You live and learn. I certainly do, anyway. I’ve learned plenty since Mrs P and I bought our first home a few years ago. Some lessons come hard and fast. Within six weeks we learned that if you live in a ground floor flat, no matter how small you think a window might be, you leave it open at night at your own peril. You can see the offending window in the photo above. It’s the right hand one, as seen from the drivers seat of my car in its designated parking spot. I’d just come home from work. It’s February, so it’s still dark in the evenings. It was dark that 5am when the burglar climbed through that window.
We’ll never buy a ground floor flat again, because we quite like to ventilate our flat. But selling a property six weeks after buying it is a bit extreme. So we don’t leave windows open at night anymore. Except for the bathroom window, which I’ve put solid steel bars across, screwed in with heavy duty one way security screws. And I put in a smart alarm too, for good measure. Excess humidity is otherwise dealt with by a humidifier.
There are two ways to buy a flat in the UK. You buy a lease or you buy a flat with a share of the freehold. Maybe it works the same world over. I don't know. Both options have pros and cons. Our flat is of the leasehold variety, bought with a healthy sounding 85 years remaining on it. I’ve learned a lot about leases in the last couple of years. I can tell you that 85 years isn’t as healthy as it sounds. One must extend the lease before it gets below 80 years, or you lose certain legal protections and the process to extend it becomes more costly and complicated. Even when you extend it before it dips below 80 years, it’s still a costly and complicated process.
Today, our lease was extended. The premiums have been paid, the legal documents signed and exchanged. And Mrs P and I are, according to our bank statement, much poorer for it. But it’s added value to the property and we will hopefully recoup the expenditure when we one day sell up. And it was a less bothersome process than I expected. Much less expensive that we budgeted for too. However, I may have shafted the other thirteen leaseholders in the block. I don’t feel a shred of guilt about that though.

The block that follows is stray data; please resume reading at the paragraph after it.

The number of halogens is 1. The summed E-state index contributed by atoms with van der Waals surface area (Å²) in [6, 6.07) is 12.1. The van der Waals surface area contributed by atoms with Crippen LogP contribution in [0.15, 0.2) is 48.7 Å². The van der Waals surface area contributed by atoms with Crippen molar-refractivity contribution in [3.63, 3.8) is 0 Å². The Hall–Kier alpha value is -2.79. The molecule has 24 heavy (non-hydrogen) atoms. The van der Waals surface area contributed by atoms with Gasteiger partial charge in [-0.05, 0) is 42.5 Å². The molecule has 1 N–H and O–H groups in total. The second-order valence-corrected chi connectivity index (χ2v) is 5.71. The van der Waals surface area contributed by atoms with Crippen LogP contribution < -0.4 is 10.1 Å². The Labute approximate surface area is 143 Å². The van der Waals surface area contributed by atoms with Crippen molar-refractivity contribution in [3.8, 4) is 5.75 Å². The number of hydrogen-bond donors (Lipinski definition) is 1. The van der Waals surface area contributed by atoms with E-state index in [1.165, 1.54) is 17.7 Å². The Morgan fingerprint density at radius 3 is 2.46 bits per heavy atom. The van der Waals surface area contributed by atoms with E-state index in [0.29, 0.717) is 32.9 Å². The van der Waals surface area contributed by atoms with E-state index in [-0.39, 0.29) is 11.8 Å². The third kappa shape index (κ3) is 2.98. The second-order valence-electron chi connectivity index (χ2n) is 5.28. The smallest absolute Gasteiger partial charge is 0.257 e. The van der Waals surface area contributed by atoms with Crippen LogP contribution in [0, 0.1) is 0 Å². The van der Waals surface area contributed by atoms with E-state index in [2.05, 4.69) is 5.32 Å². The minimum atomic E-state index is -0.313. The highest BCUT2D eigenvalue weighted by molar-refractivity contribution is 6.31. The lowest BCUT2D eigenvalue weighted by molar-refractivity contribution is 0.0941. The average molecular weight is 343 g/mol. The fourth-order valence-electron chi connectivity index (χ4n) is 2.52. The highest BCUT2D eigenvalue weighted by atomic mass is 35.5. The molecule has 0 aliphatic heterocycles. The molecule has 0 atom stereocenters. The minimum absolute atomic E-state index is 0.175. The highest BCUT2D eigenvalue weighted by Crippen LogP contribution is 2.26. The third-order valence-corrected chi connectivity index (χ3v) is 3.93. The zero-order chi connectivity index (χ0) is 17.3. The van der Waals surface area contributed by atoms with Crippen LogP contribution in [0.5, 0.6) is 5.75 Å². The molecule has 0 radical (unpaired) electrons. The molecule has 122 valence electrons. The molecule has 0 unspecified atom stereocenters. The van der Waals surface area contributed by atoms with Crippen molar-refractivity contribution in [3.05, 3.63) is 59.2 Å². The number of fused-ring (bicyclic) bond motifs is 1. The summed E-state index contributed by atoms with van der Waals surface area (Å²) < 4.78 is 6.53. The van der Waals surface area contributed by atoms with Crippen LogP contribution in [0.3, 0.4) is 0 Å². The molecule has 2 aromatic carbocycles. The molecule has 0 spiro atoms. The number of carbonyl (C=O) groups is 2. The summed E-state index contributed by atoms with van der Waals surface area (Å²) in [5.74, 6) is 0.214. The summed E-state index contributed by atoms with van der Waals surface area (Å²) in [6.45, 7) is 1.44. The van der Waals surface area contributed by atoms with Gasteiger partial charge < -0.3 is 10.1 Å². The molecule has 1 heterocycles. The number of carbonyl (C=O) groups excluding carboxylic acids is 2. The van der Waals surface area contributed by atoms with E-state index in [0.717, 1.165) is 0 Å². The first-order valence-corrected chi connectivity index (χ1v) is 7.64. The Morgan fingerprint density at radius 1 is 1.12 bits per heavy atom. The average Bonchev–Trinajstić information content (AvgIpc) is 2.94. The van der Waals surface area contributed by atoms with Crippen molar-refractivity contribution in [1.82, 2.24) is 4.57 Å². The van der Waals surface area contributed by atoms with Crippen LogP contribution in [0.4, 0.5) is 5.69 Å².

I began the process of extending the lease at the end of last year. I intended to go the statutory route, which is legally protected, adds 90 years on to the existing lease and reduces the annual ground rent to nil. I invited several other leaseholders who I know to join me, to keep costs down. They, sadly, are ‘last minute’ type people. They ummed and ahhed. A couple will do it later. At the last minute. Another couple just never got back to me. No doubt they'll do it at the last minute too. So I went solo, the first in the whole block to get it done. It’s paid me dividends.
There are three costs to be borne when extending a lease. Ones own legal costs. The extension premium. And the freeholders legal costs, which can alone run to several thousand. I did a deal with the freeholder. I paid a premium for the lease extension at the very top end of the valuation and they paid their own legal fees. We’re both happy. They have a precedent that they can use to extract the maximum premiums out of the remaining leaseholders. I got my lease extended in little over a month for a sum that totalled a couple thousand pounds less that it would likely have otherwise cost me.
The main lesson I’ve learned, though, is to never buy a flat with a short lease again. It’s more hassle and stress than I really want to invite into my life. My fellow leaseholders will learn an expensive lesson about early birds and worms at some stage in the next couple of years.